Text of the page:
Event Information
Stockholm Helsinki
Statistics Tissot

Swede Emotion

Lindberg and Pettersson add offence for comeback win

<- Back to: NEWS SINGLEVIEW 2013

Belarusian goalkeeper Dmitri Milchakov makes the save while Ilya Kaznadei (#70) and Sweden's Jimmie Ericsson (#27) look on. Photo: Andre Ringuette / HHOF-IIHF Images

STOCKHOLM – Sweden rebounded nicely with a 2-1 win over Belarus in the Preliminary Round of the IIHF Ice Hockey World Championship here at the Globe Arena. Video: Highlights For almost 52 minutes these teams were locked in a struggle until Fredrik Pettersson’s rocket of a shot gave the Swedes what they needed for their second victory of the tournament. "We didn't have the speed we wanted through the neutral zone and we turned the puck over too often at their blue line." said Joel Lundqvist, who assisted on the winning goal. "We need to play better, but the win is the most important thing. We got the three points." The arena was electric for the majority of the night. Swedish fans came to support their team. And despite a little apprehension at the end of the first period when Belarus went to the locker room with a 1-0 lead, the crowd was largely supportive. Baritone and actor Loa Falkman set the mood when he sang the national anthem and the majority Swedish crowd sang along with patriotic fervor. There was plenty of good action, much of it generated by Belarus. Andrei Stas and Mikhail Stefanovich combined for a two-on-one with Swedish defender Erik Gustafsson caught as the man in the middle. Stefanovich’s shot was easily gobbled up by Jonas Enroth, much to the delight of the near capacity crowd. In all, Belarus had 12 shots on goal in the first. Sweden also had its share of chances, the best of which took place when Alexander Kitarov was called for cross checking. Calle Järnkrok sent a cross the crease pass to Nicklas Danielsson that was stopped. Sweden’s efforts resulted in a two-man advantage but they could not cash in. Belarus would be the first to strike when captain Konstantin Koltsov trailing Oleg Goroshko, drove to the net when he had the puck, taking a shot as he was falling to the ice. The goal, coming at 17:34, quieted the otherwise boisterous crowd at the Globe Arena. Goroshko was credited with the assist. Koltsov and Roman Graborenko combined for seven shots in the period. Oscar Lindberg’s first of the tournament evened up the match 1-1. Lindberg took a shot on goal that moved so fast it was hard to tell if it was a goal. The definitive announcement came when the play was reviewed. It was ruled a goal. Upon further review it hit the back of the net and bounced out quickly. The video review revealed the puck had gone in. Lindberg, whose rights are held by the New York Rangers, was the most valuable player of the Swedish Eliteserien playoffs, leading Skellefteå AIK to their first post-season title in 35 years. After some third period back and forth, Sweden took the lead for the first time in the game. Joel Lundqvist won a faceoff in the Belarus zone back to Petterson who sent a blazing shot on net that went top shelf. Goaltender Dmitri Milchakov could not react to it. The goal came at 11:26 and was the game winner. "There are still a lot of things we need to improve, especially the power play," said Gabriel Landeskog. "We're getting a lot of chances, but we need to bear down and get one or two goals with it." Sweden takes on undefeated Norway on Wednesday as they attempt the climb back to the top of their group. Swedish hockey legends Peter Forsberg, Jonas Bergqvist and Nicklas Lidström were at the game. JOHN SANFUL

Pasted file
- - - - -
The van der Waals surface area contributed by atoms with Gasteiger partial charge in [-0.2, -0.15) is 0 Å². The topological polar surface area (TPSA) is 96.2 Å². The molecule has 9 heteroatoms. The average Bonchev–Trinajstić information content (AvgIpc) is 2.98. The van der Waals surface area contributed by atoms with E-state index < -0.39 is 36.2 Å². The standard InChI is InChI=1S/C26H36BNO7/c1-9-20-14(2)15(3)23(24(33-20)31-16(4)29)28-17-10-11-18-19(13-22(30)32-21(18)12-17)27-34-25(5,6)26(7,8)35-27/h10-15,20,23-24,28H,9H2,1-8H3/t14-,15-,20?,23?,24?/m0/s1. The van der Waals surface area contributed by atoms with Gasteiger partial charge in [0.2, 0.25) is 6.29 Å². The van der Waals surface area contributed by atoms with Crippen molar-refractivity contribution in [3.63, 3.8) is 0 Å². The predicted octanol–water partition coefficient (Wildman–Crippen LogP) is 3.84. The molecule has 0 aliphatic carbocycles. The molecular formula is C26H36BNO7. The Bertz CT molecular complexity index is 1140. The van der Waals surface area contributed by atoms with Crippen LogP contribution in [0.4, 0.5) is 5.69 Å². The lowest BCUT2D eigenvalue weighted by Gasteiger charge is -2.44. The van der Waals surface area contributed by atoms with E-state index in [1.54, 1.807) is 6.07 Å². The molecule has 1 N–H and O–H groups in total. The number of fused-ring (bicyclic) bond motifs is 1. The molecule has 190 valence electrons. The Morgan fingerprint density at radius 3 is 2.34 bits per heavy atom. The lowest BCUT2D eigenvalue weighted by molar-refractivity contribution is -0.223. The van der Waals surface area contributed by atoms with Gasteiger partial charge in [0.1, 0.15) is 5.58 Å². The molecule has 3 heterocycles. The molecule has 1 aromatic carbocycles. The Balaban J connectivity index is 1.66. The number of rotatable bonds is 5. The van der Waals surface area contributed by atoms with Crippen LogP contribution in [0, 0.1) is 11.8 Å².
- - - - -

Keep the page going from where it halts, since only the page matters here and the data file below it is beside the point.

Official Main Sponsor

Official Sponsors Actavis







Nivea for Men






Logo 1 Logo 2 Logo 3
Logo 1 Logo 2 Logo 3 Logo 4 Logo 5
Logo 1 Logo 2 Logo 4 Logo 3 Logo 5 Logo 6 Logo 7 Logo 8 Logo 9 Logo 10 Logo 11 Logo 12 Logo 13 Logo 14 Logo 15 Logo 16 Logo 17
Logo 2 Logo 3 Logo 6 Logo Logo Logo Logo Logo 14 Logo 1 Logo Logo
Logo 2 Logo Logo Logo 2 Logo Logo Logo Logo 5 Logo 5
Copyright IIHF. All rights reserved.
By accessing www.iihf.com pages, you agree to abide by IIHF
Terms and Conditions | Privacy Policy